Architectural Scientific Institutes
Architectural Scientific Institutes
The first architectural scientific institutes in the USSR—concerned with the architecture of public and industrial buildings, urban construction and planning of populated localities, building techniques, kolkhoz architecture and rural construction, and the history and theory of architecture—were all established under the jurisdiction of the Academy of Architecture of the USSR (AA SSSR) in 1934. In 1964 independent scientific institutes were formed under the administration of the State Committee on Civil Construction and Architecture of Gosstroi (the State Construction Committee of the USSR). These institutes are the Central Scientific Research and Planning Institutes for Standard and Experimental Design (TsNIIEP’s) in the areas of housing, educational buildings, hospitals, and sanatoriums, trade buildings, theaters, stadiums, and engineering installations; and the Central Scientific Research and Planning Institute (TsNIIP) for Urban Construction. This system also includes regional institutes (ZNIIEP’s)—for example, the Leningrad, Kiev, Siberian, and Tashkent ZNIIEP’s. Problems of urban construction are studied in Leningrad (LenNIIPgrad) and in Kiev (NIIP for Urban Construction).
In the field of standard planning and the problems of standardization and unification connected with it, research is being conducted at the Moscow Institute of Standard and Experimental Design (MNIITEP). A number of institutes are working on the problems of industrial architecture—for example, the Central Scientific Research and Experimental Design Institute for Industrial Buildings and Installations—and others are working on rural architecture. The Moscow and Kiev Scientific Research Institutes of the Theory, History, and Long-range Problems of Soviet Architecture work on problems in architectural theory and history. The Central Institute of Scientific Information on Construction and Architecture (TsINIS) gathers scientific information in all areas. There are also scientific institutes under the State Construction Committees of the Byelorussian and Lithuanian SSR’s. These scientific institutes consist of departments of scientific research operations—including standardization sections and construction sections—as well as sections for engineering and technical equipment, economic aspects of construction, and laboratories of structural physics, which carry on their studies in conformity with the profile of the institute as well as the design workshops. On this basis the design workshops conduct standardized, experimental and individual planning. The institutes develop scientific forecasts of the growth of urban construction, as well as theoretical foundations for planning and building cities and fundamentals of designing dwellings and public buildings. They establish normative instructions and manuals for designing buildings and their siting in cities and villages; they work out design assignments that have an active influence on design and construction practices.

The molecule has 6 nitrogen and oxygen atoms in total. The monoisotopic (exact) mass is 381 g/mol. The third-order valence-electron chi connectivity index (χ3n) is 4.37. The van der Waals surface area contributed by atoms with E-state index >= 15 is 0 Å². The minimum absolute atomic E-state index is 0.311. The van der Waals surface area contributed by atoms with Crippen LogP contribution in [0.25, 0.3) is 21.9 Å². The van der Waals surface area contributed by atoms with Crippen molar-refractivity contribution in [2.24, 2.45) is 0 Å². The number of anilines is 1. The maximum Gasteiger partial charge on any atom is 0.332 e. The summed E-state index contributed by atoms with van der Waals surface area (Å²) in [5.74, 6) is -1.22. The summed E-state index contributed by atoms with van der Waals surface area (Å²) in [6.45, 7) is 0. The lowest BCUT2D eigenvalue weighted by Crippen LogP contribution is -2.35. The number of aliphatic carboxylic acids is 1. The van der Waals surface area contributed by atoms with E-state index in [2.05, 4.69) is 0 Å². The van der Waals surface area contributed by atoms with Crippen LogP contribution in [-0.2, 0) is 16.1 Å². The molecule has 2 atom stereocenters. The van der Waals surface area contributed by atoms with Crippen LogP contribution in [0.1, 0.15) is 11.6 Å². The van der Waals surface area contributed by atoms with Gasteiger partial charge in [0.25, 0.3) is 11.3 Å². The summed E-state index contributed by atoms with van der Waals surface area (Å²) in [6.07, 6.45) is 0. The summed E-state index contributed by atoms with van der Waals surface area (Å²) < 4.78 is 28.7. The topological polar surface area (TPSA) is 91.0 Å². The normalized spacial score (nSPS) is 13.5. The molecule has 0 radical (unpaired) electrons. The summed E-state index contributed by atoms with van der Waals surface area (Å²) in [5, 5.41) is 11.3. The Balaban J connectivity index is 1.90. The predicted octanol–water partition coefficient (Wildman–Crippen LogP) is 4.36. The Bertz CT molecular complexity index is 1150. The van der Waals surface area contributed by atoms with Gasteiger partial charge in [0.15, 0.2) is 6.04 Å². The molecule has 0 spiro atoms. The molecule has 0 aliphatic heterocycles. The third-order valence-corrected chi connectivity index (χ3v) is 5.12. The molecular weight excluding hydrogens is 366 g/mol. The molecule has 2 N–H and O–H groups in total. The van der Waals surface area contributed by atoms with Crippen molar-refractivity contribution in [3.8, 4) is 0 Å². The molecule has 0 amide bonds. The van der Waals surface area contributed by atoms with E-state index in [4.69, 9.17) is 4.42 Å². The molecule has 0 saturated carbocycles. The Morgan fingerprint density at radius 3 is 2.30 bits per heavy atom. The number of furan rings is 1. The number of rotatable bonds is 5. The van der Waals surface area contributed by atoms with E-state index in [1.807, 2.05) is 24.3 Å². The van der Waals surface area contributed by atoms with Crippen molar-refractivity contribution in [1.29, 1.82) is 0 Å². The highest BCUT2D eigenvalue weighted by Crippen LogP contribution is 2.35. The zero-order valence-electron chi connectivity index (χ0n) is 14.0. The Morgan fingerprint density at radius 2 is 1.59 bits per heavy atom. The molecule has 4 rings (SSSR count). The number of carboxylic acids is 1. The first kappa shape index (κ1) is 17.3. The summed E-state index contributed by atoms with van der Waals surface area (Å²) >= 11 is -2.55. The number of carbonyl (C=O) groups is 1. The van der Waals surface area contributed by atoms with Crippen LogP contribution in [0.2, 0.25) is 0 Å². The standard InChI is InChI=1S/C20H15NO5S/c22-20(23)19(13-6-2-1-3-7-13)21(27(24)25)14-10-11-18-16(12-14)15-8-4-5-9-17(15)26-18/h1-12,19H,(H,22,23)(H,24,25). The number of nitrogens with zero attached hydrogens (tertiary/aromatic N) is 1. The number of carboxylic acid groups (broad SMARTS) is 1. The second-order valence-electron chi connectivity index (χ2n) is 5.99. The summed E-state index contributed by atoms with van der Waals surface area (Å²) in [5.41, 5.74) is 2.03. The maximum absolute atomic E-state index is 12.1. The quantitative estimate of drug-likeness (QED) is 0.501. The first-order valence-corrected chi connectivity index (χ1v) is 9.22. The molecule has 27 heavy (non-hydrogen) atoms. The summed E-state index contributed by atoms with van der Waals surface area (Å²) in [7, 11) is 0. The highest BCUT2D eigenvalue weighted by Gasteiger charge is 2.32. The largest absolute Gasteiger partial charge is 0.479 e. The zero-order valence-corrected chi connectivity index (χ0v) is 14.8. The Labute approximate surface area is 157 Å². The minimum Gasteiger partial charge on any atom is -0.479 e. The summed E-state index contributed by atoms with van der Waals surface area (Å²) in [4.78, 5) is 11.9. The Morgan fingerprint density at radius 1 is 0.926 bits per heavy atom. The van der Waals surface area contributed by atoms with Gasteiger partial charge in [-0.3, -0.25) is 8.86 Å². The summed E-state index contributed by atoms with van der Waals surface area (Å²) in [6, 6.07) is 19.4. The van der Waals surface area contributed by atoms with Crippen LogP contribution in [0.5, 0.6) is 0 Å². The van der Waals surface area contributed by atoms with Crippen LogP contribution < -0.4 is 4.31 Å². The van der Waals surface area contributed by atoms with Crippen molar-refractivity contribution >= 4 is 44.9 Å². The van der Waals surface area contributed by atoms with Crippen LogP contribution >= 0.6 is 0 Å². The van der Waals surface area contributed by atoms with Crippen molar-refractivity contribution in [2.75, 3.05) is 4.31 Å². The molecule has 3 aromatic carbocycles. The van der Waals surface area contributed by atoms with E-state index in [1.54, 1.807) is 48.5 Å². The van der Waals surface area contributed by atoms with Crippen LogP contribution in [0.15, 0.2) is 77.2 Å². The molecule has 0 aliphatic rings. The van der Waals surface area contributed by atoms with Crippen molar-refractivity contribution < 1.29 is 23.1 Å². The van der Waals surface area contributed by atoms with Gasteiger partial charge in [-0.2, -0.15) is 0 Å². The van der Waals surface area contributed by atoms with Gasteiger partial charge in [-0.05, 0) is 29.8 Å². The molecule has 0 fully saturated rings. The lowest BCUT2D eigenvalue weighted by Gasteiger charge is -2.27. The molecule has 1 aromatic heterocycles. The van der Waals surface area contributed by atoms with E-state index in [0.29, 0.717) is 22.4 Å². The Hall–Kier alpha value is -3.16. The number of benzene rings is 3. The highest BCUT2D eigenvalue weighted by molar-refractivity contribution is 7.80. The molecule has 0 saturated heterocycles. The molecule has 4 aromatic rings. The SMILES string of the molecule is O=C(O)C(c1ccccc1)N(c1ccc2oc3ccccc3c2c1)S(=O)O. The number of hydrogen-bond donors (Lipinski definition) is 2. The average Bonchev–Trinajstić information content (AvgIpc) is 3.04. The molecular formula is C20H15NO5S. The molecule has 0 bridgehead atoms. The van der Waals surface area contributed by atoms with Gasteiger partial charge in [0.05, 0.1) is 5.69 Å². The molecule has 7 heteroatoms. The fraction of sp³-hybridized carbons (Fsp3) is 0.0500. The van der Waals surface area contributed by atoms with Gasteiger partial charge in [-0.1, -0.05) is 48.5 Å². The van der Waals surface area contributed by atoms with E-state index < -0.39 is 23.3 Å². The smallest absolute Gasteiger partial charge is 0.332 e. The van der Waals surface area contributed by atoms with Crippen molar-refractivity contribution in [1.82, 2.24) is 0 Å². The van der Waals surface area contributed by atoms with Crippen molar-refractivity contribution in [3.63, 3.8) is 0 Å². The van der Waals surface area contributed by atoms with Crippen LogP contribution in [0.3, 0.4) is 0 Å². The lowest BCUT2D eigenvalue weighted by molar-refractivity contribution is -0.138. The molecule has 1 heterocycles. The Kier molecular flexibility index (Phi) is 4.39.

In foreign countries most architectural research is carried out in departments and schools of architecture connected with universities and engineering institutes. The Universities of Wales, Nottingham, Manchester, and Belfast and other universities, the Bath University of Technology (all in Great Britain); the University of North Carolina and the Massachusetts Institute of Technology (in the USA); and the University of Sydney (in Australia) comprise a basic network of architectural scientific research institutes. The Scientific Research Institute on Construction, created within the Academy of Sciences of the USA in 1952, became independent in 1962. In France architectural research is carried out not by state but by public institutions—the Research Center for Urban Construction and the Scientific-Technical Center for Construction—and by private institutions—the Research Center for Architecture, Urban Construction, and Building, which was established by the Union of Architects in 1966. In the Federal Republic of Germany the study of architectural problems is directed by the Scientific Research Institute on Construction (in Hanover) and is also carried on at universities, construction centers, and research associations. After World War II, Italy and Japan attached special importance to research societies and creative architectural groups, which were working out long-range problems in architecture and in forecasting urban construction.
In the socialist countries much attention is devoted to the problems of scientific design and construction and the study of the architectural heritage. In 1951 the German Construction Academy was organized in the German Democratic Republic. A section on the theory and history of architecture and urban construction was established within the Bulgarian Academy of Sciences in 1962. In Poland the Institute of Urban Construction and Architecture is in operation; in Czechoslovakia, the Scientific Research Institute on Construction and Architecture; and in Hungary, the Institute for the Design of Public Buildings.
N. IA. MATVEEVA